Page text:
A city-owned pet adoption facility inside a PetSmart in southwest Fort Worth — believed to be the very first of its sort in the country — is preserving the city money, generating business and, more important, hooking up countless homeless cats and dogs with new households. Ever since the Fort Worth Adoption Center opened April 25 down South Hulen Street, no adoptable pet was put to sleep within the city, said Brandon Bennett, director of the Code Compliance Department.
Each year, about 4,500 adoptable pets finish up in the city pound. Until recently, about 2,500 were put down when their time ran out inside the pet shelter, which can house four hundred strays, he said. More than 200 animals have been adopted since the facility started out, a 100 percent increase from a year ago, Bennett said. Demand has been so huge that animals from various other cities’ shelters have been brought in, he said.
Just as in real estate, it’s exactly about placement and staging — not to mention being available seven days a week. “Pet enthusiasts are in the animal store,” Bennett mentioned while petting a passel of pooches in the center’s play area. “The town shelter is in a distant area, and it’s not an inviting atmosphere. Here, people have clean, enjoyable areas where they could interact with the pets.” Launching a comparable stand-alone facility in such a suitable location could have cost $2 million to $4 million and would not have drawn heavy walk-in traffic coming from an adjoining pet shop, Bennett said. “This is so successful, we are currently talking about starting an additional center in north Fort Worth. We’re getting phone calls about this every day from around the country. Everyone wins, and we have not spent one general-fund dollar,” he said. PetSmart and PetSmart Charities are just as happy with the relationship.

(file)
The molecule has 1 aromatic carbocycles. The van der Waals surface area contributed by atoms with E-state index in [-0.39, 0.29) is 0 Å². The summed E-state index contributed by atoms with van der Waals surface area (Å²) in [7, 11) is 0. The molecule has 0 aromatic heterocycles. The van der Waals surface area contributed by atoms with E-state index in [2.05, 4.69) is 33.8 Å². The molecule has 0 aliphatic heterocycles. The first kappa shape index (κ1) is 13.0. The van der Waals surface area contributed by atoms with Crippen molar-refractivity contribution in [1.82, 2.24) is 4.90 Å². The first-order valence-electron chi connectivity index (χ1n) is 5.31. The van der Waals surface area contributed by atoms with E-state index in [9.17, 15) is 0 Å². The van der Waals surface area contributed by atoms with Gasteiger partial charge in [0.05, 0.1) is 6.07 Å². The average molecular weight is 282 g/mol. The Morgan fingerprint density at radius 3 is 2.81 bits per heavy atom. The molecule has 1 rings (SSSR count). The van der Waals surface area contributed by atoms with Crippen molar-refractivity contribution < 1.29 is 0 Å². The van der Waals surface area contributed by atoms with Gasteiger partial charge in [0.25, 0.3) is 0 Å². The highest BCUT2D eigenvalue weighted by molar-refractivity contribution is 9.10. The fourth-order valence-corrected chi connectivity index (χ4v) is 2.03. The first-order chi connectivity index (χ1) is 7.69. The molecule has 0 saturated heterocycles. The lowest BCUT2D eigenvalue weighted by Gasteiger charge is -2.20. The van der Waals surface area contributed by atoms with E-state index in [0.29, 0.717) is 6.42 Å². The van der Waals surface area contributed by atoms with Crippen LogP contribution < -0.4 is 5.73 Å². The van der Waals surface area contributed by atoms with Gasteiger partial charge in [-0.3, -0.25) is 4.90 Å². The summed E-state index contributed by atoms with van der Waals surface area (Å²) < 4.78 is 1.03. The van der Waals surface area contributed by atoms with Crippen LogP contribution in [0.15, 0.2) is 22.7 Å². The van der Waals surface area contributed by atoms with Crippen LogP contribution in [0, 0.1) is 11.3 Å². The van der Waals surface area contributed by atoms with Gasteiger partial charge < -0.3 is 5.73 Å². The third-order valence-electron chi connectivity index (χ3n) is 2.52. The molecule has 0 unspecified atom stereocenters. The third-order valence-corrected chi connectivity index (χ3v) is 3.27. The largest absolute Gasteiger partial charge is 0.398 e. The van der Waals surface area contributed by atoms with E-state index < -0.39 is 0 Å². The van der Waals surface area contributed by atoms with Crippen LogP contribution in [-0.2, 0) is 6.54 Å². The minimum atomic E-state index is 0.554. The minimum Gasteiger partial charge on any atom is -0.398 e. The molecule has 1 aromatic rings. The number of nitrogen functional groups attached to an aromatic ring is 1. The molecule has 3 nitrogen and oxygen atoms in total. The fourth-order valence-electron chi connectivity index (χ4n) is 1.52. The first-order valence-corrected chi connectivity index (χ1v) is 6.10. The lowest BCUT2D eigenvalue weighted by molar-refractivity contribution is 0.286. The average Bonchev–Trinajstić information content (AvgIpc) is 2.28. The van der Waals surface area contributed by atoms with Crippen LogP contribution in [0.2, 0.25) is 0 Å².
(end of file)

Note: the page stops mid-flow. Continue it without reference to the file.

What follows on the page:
The shop provided the 1,800-square-foot space, plus the nonprofit group donated $150,000 to develop the in-house kennel with “viewing rooms,” grooming zones and cages for about ten dogs and 10 cats. “We realized it is good, but it’s been even better than we believed. We could not be happier,” store manager Kristal Tackett said. “People return multiple times to check the pets. We have had people drive in from two hours away.” The center is a “successful model” for PetSmart Charities along with other communities to consider, said Kim Noetzel, communications manager for the nonprofit group.
This sort of partnership can make it easier to visit and not be overwhelmed or sad. It is a great way to boost adoptions. “It is a great halo effect for the business, but that’s not necessarily why we did it — it is for the animals,” she stated.
Wondercide has committed themselves to discovering the secrets to high grade natural pet products. Right now, this company happily gives professional techniques and advice on how you can get rid of stinging, flying, and burrowing insects by making use of only the most beneficial natural lice treatment